Aviation Regulations Nepal

Aviation regulations in Nepal are crucial for ensuring safety, security, and efficient operation within the country's aviation sector. These regulations are primarily overseen by the Civil Aviation Authority of Nepal (CAAN), which operates under the Ministry of Culture, Tourism and Civil Aviation.

Key Components of Nepal's Aviation Regulations:

Civil Aviation Act:

The Civil Aviation Act provides the primary legal framework for civil aviation in Nepal. It establishes the principles, rules, and guidelines for managing and operating civil aviation activities within the country.

Civil Aviation Regulations (CARs):

The Civil Aviation Regulations (CARs) issued by CAAN detail specific rules and standards covering various aspects of aviation operations. This includes regulations on airworthiness, flight operations, personnel licensing, air traffic services, and airport operations.

CAAN Directives and Circulars:

CAAN issues directives, circulars, and advisory materials to ensure compliance with national and international aviation standards. These documents provide guidance on operational, safety, and security matters for aviation stakeholders.

International Agreements:

Nepal is a member of the International Civil Aviation Organization (ICAO) and adheres to its standards and recommended practices. The country also engages in various bilateral and multilateral air service agreements to regulate international air transport.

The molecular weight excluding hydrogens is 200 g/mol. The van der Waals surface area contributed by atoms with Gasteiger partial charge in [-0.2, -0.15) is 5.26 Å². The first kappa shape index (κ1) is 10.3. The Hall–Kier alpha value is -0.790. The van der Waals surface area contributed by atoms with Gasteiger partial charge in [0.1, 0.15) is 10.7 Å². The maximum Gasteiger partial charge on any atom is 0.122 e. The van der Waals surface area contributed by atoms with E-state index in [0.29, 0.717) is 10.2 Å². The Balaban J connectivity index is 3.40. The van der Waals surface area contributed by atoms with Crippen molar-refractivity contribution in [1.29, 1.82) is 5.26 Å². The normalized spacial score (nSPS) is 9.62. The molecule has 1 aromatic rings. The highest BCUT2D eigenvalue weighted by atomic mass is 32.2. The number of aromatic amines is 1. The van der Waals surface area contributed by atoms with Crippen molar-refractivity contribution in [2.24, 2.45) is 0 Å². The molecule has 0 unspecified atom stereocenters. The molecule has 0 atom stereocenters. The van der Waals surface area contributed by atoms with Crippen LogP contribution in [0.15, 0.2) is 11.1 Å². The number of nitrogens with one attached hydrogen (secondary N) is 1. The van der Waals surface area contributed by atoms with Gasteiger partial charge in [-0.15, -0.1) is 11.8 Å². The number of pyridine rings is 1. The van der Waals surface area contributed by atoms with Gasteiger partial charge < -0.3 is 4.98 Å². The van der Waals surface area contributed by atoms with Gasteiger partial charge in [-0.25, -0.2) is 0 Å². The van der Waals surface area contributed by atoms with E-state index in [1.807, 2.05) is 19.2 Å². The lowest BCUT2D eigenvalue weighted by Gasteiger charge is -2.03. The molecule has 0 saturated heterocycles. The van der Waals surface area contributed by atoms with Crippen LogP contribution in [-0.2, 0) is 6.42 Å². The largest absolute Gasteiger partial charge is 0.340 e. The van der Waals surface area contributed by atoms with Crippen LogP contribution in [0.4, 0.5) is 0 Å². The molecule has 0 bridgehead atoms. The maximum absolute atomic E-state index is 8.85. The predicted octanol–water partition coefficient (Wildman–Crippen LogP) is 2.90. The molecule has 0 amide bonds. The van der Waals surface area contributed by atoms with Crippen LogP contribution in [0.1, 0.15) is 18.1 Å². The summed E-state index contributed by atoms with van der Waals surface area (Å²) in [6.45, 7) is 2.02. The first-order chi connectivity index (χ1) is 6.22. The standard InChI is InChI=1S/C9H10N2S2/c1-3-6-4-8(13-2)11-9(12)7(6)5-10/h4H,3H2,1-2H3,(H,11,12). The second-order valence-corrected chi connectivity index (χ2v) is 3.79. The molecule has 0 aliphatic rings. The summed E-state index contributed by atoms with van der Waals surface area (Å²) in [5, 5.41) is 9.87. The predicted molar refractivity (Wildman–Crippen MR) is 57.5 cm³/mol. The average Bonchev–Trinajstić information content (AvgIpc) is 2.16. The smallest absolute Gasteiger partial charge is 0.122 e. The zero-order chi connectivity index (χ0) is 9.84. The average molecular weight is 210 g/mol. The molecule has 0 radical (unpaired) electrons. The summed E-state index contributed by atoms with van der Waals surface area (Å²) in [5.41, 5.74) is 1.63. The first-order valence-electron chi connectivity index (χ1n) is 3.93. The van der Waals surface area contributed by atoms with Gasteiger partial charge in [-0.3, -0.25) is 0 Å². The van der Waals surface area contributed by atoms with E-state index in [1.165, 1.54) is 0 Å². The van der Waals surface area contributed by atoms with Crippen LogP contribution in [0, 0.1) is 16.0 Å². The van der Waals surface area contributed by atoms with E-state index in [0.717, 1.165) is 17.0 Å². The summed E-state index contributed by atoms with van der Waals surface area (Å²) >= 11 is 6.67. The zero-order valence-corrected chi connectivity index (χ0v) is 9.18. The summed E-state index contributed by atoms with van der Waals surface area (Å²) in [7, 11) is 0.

Important Areas of Regulation:

Safety and Security:

Regulations ensure that aircraft operations, maintenance, and airworthiness meet ICAO standards. This includes mandatory inspections, certifications, and the implementation of safety management systems to uphold safety standards.

Licensing and Certification:

Pilots, air traffic controllers, engineers, and other aviation personnel must obtain appropriate licenses and certifications from CAAN. Airlines and aircraft must also be registered and certified to operate in Nepal.

Airport Operations:

Airports in Nepal are subject to regulations concerning infrastructure standards, operational procedures, security measures, and environmental impact. CAAN oversees airport certification, management, and development.

Air Traffic Management: